There are several different categories that woman who use violence fall into. Generalized violent behavior is “women who use violence in many circumstances, not just in intimate relationships, but also against neighbors, family members strangers or acquaintances” (Miller, 2005 p. 113). This is usually the smallest group of women. Most of the time, the violence is an expression of anger and does not give the woman any control over the situation (Miller, 2005). Generally violent woman have a more extensive criminal history and are more likely to end up in prison. Developmentally, they may have grown up in a violent home and experienced abuse in childhood, as well as in past romantic relationships (Babcock, 2003). Generally violent women learned that violence is an acceptable way to resolve conflict. Their motivations for using violence may be instrumental to gain compliance or control (Miller, 2005).

Another category is frustration response behavior. It is when a woman reacts violently when nothing else has worked (Miller, 2005). Another words she is at the end of her rope. This woman usually has a history of domestic violence. The man is usually the primary aggressor (Miller, 2005). An example would be when in a public place and the woman is provoked by a stressful event such as her partner flirting with someone else; if her retaliation is to strike her partner then she is most likely acting from frustration response behavior.

The next type is defensive behavior. Defensive behavior woman are not likely to have experienced extensive abuse in the family of origin (Miller, 2005). Rather, they may have learned through current and past adult relationships that physical aggression is an acceptable and effective way to handle conflict in intimate relationships and may be more likely to use violence in self-defense against their partner's abuse (Miller, 2005). This group is sometimes referred to as partner only, because they only exhibit violence in their intimate relationship. This is the largest type of female offenders. This violence is usually precipitated when the woman is trying to get away from a violent partner or trying to leave to avoid violence. An example of this would be if a woman is trying to protect her children from the abuse and acts violently or if she is being choked by her partner and bit him to get him to let her go (Miller, 2005). In a preliminary study examining the motivations of violent women, Swan (2000) found that some women did use violence proactively (for reasons of control or retribution) and that those who did were the most severely violent women. These findings suggest that different types of domestically violent women may use violence for different reasons (Swan, 2000).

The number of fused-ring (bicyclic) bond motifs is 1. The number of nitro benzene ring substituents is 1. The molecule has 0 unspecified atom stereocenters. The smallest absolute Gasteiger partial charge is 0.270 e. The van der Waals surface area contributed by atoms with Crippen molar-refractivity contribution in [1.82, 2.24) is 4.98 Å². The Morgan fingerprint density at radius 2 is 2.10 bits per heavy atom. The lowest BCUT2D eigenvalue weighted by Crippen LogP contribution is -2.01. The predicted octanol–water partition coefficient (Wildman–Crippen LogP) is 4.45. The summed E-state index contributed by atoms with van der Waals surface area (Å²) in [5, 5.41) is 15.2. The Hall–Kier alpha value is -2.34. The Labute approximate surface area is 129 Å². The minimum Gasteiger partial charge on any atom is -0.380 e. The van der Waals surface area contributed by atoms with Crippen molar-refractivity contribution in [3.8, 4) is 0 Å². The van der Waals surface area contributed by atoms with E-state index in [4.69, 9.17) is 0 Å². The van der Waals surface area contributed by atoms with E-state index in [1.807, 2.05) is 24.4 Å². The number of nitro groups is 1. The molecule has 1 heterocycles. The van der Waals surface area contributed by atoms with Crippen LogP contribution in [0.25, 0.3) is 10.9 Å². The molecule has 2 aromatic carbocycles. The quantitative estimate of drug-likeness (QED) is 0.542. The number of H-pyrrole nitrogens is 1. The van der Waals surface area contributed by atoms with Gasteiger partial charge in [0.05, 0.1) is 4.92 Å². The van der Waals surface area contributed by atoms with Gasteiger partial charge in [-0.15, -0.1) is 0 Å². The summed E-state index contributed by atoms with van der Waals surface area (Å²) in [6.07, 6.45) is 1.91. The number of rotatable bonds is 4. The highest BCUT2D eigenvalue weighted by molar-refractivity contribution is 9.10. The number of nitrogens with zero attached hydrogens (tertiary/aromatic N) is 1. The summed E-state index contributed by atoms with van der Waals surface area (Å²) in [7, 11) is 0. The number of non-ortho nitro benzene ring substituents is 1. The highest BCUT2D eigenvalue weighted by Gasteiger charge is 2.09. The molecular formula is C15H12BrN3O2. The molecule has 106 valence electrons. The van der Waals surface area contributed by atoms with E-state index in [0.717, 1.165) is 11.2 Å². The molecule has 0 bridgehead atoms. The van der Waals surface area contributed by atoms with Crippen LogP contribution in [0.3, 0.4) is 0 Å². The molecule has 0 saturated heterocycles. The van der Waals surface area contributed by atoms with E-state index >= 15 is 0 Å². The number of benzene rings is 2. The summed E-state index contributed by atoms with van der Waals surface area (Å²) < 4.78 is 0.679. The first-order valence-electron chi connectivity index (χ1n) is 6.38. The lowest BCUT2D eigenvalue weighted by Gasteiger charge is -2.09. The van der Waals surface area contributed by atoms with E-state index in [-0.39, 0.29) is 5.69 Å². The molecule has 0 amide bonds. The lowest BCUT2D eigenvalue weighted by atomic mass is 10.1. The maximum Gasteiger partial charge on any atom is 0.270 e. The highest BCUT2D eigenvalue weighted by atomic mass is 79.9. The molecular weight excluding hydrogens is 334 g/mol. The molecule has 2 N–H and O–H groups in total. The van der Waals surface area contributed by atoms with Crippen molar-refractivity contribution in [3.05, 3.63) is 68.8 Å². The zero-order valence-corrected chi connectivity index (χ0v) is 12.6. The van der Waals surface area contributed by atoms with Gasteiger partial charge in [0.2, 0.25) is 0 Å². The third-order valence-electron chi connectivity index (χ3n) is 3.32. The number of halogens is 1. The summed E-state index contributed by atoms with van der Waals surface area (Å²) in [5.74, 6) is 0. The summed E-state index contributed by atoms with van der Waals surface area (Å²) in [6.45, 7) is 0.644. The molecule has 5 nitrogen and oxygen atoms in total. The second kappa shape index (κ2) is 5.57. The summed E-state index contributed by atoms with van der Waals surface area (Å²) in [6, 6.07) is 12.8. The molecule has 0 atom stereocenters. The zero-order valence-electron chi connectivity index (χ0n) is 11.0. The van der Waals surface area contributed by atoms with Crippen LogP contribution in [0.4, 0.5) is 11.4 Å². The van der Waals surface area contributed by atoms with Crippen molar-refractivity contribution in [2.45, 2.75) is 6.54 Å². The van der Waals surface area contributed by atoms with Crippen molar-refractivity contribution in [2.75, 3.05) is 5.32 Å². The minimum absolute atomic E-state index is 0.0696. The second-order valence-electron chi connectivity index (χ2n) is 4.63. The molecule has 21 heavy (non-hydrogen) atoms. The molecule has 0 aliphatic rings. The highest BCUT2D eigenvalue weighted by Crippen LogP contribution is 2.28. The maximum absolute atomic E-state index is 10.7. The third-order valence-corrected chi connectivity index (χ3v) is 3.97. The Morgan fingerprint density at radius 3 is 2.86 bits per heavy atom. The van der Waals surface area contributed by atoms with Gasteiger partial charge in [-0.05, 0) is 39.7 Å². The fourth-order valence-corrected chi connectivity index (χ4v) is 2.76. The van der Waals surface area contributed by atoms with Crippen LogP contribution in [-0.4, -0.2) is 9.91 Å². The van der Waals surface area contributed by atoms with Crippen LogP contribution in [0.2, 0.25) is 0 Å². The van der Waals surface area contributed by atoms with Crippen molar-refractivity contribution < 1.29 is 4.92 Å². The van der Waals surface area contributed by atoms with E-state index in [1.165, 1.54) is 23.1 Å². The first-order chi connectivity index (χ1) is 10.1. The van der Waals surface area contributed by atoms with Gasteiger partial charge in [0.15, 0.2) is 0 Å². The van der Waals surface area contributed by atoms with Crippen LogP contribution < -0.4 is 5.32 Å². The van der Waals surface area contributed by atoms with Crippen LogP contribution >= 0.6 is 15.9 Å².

According to the Department of Justice in 1998, 84% of the spousal abuse reported in the United States identified females as its victims (Durose, 2005). Though in Tutty's article Group Treatment for Aggressive Women: An Initial Evaluation (2006), she states that the rates of violence between male and female are about equal. Although, it is equally important to not just look at the number of hits by each person but to what effect those hits had. A man is more likely to do more damage with his hit than the female will (Tutty, 2006).